I do some work in South Philly, were there is a lot of old brick fronts that need replacing. When the fronts are being replaced, the contractor puts pvc in between the two layers of brick, from the basement to the second floor and pops out with a 90, to where the service is to be attached. Noboby wants to see pvc or service cable on a new front. Then the EC comes in and does the service. Is this legal or not?
The disconnecting means and the OC device must be located inside or outside, nearest the point of entrance of the service conductors. Service conductors have no short circuit or ground fault protection, so if there is a problem with the conductor insulation inside the conduit, it will spark and arc undetected until it melts clean through the PVC and may burn the building down. A safer installation would be rigid metal conduit, but that would only take a little longer to burn through.
[This message has been edited by earlydean (edited 05-30-2006).]
I notice this more and more as I like to look at services whenever I'm out and about. I don't like the design of hiding the pipe, but it sure seems like it's legal to do, as long as it's in pipe. SE cable is a different story.
The only question I would have is how is that void between the brick verniers capped at the top? If this is a "chimney" into the attic it is still "inside" the building. If it is capped with more than 2" of mortar, brick or concrete, across the whole bay where the SE resides, it would be OK by me. A wood top plate would not suffice.
I don't know if it is ok in Philly or not, but I sure miss the hoagies and cheesesteaks and the real pizza. I used to work in the shipyard until it closed,as a machinist, then got transferred to DC, became an electrician, and finally retired to NC. I don't know who the AHJ is in South Philly, but there was a time, I have been told, that a C note was required before the permit was signed off. Another thing to note is the homes don't look like much outside, but some contain 18 karat gold bathroom fixtures, imported Italian marble floors, front doors costing thousands etc...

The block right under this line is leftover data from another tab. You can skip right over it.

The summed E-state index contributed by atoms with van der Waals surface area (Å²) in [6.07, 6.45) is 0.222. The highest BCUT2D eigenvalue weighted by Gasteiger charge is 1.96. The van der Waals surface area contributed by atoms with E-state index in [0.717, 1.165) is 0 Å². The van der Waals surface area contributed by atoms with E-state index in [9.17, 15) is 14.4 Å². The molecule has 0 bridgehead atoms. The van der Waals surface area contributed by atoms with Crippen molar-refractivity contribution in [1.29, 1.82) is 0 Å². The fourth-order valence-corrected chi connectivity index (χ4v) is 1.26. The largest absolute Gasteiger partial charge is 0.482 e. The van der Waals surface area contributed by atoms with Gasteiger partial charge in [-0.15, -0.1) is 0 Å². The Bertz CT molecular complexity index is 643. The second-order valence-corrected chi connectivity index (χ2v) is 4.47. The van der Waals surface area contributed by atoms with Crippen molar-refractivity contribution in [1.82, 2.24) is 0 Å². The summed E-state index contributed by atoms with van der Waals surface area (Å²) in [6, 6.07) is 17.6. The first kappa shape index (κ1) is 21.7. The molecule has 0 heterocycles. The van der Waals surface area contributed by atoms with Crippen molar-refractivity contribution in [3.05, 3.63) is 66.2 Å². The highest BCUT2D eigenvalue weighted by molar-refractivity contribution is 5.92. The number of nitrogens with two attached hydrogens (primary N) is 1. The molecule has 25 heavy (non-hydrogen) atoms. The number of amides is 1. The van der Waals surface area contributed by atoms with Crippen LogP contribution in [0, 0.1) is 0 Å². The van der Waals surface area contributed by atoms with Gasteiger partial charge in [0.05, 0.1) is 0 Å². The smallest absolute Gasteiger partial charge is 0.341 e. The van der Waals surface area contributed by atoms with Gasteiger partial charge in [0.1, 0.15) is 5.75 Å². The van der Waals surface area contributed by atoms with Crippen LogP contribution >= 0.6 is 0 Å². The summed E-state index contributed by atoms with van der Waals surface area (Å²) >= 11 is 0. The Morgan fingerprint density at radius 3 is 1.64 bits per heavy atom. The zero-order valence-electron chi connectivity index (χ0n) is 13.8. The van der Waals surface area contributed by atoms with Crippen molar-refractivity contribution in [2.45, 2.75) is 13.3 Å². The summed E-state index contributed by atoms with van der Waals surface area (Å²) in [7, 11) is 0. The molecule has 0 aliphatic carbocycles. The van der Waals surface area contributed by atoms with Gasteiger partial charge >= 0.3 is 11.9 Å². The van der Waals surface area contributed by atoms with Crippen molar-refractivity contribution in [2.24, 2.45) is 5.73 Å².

This is one issue we wouldn't have here in Florida. Masonry walls are capped with a 16" tie beam of poured concrete and rebar along with solid corners and window/door frames. You never have more than 5' of wall without a poured cell. Bury a pipe in there and it is "encased"
No maximum distance is specified from the point of entrance of service conductors to a readily accessible location for the installation of a service disconnecting means. The authority enforcing this Code has the responsibility for, and is charged with, making the decision as to how far inside the building the service-entrance conductors are allowed to travel to the main disconnecting means. The length of service-entrance conductors should be kept to a minimum inside buildings, because power utilities provide limited overcurrent protection and, in the event of a fault, the service conductors could ignite nearby combustible materials. Some local jurisdictions have ordinances that allow service-entrance conductors to run within the building up to a specified length to terminate at the disconnecting means. The authority having jurisdiction may permit service conductors to bypass fuel storage tanks or gas meters and the like, permitting the service disconnecting means to be located in a readily accessible location. However, if the authority judges the distance as being excessive, the disconnecting means may be required to be located on the outside of the building or near the building at a readily accessible location that is not necessarily nearest the point of entrance of the conductors.
That said, I often run (required) RMC in the exterior WOOD walls, and have been allowed 35'+ inside the building with varying opions from different AHJ's. Good idea to always ask before jumping in too far.....
Mark Heller "Well - I oughta....." -Jackie Gleason